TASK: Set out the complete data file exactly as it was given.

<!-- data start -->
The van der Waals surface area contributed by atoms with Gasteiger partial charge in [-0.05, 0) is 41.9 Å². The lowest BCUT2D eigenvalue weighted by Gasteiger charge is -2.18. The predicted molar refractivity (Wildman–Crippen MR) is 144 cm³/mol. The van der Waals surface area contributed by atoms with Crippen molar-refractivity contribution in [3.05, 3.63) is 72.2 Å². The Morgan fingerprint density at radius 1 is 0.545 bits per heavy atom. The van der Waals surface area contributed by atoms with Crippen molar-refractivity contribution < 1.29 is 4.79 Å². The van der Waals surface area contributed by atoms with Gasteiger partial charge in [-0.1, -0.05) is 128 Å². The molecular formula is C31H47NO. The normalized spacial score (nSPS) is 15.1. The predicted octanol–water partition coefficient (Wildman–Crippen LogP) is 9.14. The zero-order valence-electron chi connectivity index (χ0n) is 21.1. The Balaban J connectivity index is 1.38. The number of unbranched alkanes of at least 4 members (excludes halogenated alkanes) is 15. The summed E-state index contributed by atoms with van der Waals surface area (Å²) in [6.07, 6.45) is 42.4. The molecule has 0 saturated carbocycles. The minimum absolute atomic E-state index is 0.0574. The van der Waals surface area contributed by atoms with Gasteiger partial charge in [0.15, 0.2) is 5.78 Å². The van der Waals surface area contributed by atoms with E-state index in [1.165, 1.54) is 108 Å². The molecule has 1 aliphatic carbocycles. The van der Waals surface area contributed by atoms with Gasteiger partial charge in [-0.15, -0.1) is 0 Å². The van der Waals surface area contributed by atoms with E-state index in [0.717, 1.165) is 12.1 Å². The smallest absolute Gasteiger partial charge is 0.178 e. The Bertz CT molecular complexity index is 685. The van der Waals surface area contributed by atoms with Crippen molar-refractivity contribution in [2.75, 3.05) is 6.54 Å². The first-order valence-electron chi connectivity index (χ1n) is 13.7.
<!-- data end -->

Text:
The van der Waals surface area contributed by atoms with Gasteiger partial charge in [-0.05, 0) is 41.9 Å². The lowest BCUT2D eigenvalue weighted by Gasteiger charge is -2.18. The predicted molar refractivity (Wildman–Crippen MR) is 144 cm³/mol. The van der Waals surface area contributed by atoms with Crippen molar-refractivity contribution in [3.05, 3.63) is 72.2 Å². The Morgan fingerprint density at radius 1 is 0.545 bits per heavy atom. The van der Waals surface area contributed by atoms with Crippen molar-refractivity contribution < 1.29 is 4.79 Å². The van der Waals surface area contributed by atoms with Gasteiger partial charge in [-0.1, -0.05) is 128 Å². The molecular formula is C31H47NO. The normalized spacial score (nSPS) is 15.1. The predicted octanol–water partition coefficient (Wildman–Crippen LogP) is 9.14. The zero-order valence-electron chi connectivity index (χ0n) is 21.1. The Balaban J connectivity index is 1.38. The number of unbranched alkanes of at least 4 members (excludes halogenated alkanes) is 15. The summed E-state index contributed by atoms with van der Waals surface area (Å²) in [6.07, 6.45) is 42.4. The molecule has 0 saturated carbocycles. The minimum absolute atomic E-state index is 0.0574. The van der Waals surface area contributed by atoms with Gasteiger partial charge in [0.15, 0.2) is 5.78 Å². The van der Waals surface area contributed by atoms with E-state index in [1.165, 1.54) is 108 Å². The molecule has 1 aliphatic carbocycles. The van der Waals surface area contributed by atoms with Gasteiger partial charge in [-0.15, -0.1) is 0 Å². The van der Waals surface area contributed by atoms with E-state index in [0.717, 1.165) is 12.1 Å². The smallest absolute Gasteiger partial charge is 0.178 e. The Bertz CT molecular complexity index is 685. The van der Waals surface area contributed by atoms with Crippen molar-refractivity contribution in [2.75, 3.05) is 6.54 Å². The first-order valence-electron chi connectivity index (χ1n) is 13.7.